Saturday, December 01, 2007

Howard Thurman - praxis prayer

I am reading Howard Thurman's Meditations of the Heart for an Advent devotional. I read Jesus of the Disinherited in seminary and was really impacted by the book. Thurman (1899-1981) was the co-founder of the first inter-racially pastored, intercultural church in the US. He was a mentor and significant influence on the life and ministry of MLK Jr; and in my opinion he is dreadfully under-read by most Christians; for he is an amazingly insightful theologian, mystic and social critique who was way ahead of his time. I am continually struck by how similar African American/Black theology is to the theology emerging from emergent folks. Why is it then that more African Americans are not engaged in the emerging church conversation? For some great insight into this questions check Anthony Smith's blog, and his chapter, Practicing Pentecost in Emergent Manifesto of Hope. Anyway my main reason for writing is to share with you a section of Howard Thurman on prayer that is typical of African American theology. It is a model of what I will call, praxis prayer which is holistic, active and rooted in a Hebraic understanding of knowing - that if you know, you act and if you do not act then maybe you do not really know; knowledge cannot be separated from action. Thurman, reflectively outlines the natural movement of ones prayer to God which he says ends in the...

"...sharing of one's desires and hopes for others, and one's sense of need which the whole human family shares - the need for peace, for health, for justice and for must share with God in the whole task of redeeming human life. It is never quite sufficient to place all the needs of mankind before God and leave them there. The efficacy of prayer is often measured by the degree to which the individual is willing to become involved in actually working in the world to meet these needs. A man may share his prayer concern fore peace in the world and yet in his own little world, be unwilling to change his private attitude of antagonism or prejudice toward his fellows."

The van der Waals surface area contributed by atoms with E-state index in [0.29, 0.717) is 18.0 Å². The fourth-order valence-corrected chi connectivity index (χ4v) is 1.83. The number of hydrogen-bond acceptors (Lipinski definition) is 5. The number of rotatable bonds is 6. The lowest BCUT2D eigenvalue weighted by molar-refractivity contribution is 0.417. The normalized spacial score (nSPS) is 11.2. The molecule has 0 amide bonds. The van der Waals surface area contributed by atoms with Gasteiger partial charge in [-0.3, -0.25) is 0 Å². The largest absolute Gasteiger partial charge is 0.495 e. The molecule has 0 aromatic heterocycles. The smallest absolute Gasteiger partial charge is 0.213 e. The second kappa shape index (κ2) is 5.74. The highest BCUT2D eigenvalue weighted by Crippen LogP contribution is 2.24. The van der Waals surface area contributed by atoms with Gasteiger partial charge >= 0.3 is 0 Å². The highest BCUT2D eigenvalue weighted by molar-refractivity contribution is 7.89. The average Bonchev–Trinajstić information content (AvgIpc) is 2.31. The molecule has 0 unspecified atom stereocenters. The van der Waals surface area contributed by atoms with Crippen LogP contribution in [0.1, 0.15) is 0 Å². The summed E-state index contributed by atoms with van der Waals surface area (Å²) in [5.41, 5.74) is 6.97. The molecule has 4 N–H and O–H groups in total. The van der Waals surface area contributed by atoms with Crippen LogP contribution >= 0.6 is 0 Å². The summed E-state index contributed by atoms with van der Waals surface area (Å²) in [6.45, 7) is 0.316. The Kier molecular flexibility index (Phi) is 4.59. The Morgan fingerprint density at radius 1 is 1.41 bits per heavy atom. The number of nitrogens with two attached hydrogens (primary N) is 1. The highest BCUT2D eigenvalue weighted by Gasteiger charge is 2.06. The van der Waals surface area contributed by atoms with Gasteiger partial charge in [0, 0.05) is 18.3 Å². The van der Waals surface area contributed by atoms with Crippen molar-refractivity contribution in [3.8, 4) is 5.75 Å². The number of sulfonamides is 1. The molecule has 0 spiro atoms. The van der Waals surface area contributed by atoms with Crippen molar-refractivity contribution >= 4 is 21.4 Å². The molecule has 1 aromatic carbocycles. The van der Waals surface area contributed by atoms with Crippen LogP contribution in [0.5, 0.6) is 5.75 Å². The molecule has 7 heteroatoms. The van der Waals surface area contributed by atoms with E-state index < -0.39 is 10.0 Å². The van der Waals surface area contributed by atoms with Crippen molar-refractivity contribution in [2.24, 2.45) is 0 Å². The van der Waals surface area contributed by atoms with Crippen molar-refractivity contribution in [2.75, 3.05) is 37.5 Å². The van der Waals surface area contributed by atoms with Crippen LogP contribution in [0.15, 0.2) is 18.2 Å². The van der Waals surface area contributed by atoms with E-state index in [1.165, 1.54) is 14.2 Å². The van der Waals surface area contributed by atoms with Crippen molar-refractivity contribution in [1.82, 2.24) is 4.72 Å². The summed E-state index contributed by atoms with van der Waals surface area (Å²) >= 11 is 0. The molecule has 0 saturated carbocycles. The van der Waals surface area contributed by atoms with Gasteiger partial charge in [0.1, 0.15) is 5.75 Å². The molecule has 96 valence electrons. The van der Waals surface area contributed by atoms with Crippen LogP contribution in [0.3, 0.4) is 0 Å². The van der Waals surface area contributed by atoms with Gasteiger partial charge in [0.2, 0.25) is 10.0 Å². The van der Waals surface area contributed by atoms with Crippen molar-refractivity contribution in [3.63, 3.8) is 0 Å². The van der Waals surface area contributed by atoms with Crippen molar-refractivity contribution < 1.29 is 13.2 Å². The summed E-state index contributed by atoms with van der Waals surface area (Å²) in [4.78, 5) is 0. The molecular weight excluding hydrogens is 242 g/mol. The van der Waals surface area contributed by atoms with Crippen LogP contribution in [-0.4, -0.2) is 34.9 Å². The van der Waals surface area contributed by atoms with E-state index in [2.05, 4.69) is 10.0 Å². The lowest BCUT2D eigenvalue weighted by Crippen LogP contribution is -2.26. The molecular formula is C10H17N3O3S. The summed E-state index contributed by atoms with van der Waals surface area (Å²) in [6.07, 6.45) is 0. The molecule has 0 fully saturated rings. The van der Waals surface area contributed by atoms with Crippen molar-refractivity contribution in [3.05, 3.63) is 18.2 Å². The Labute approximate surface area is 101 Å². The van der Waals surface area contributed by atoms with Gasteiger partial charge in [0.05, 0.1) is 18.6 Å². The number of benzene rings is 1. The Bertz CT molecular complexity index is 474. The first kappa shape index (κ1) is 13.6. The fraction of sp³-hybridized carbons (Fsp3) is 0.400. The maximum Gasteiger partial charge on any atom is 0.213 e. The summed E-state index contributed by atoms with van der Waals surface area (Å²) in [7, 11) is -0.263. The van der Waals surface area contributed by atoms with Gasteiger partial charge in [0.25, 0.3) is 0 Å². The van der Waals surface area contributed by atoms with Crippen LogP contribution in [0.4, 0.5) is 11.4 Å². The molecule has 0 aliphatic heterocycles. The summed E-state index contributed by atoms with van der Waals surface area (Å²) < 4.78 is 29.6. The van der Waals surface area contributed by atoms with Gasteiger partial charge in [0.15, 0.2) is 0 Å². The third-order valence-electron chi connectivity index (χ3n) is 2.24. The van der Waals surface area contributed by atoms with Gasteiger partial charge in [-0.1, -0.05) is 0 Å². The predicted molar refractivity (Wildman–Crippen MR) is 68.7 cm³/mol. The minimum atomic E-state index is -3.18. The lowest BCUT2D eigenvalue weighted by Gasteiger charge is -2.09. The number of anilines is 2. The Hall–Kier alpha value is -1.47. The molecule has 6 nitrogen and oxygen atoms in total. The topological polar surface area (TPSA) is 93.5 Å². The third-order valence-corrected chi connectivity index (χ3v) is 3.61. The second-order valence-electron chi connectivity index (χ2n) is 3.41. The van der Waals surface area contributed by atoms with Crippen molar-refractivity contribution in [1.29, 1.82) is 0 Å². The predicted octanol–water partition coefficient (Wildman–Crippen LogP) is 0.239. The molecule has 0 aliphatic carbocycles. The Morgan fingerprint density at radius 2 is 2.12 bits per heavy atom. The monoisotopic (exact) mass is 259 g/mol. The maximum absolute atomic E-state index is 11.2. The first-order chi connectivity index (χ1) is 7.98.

May we be willing to participate in the activity of the Father, the Son and the Holy Spirit in the world - which may be the answer to our own prayers and the prayers of others!!!!

1 comment:

Nadir78 said...

I have also read Howard Thurman's works! I am deeply in awe of his message of "being engaged" in the religious transformation of self and the world for which I live in.

I love his following quote that "the contradictions of life are never final".

As for the African American Church on prayer/praxis prayer: I think African Americans are as far as a goodly number constantly prayer but will not share this with the public due to the belief of privacy...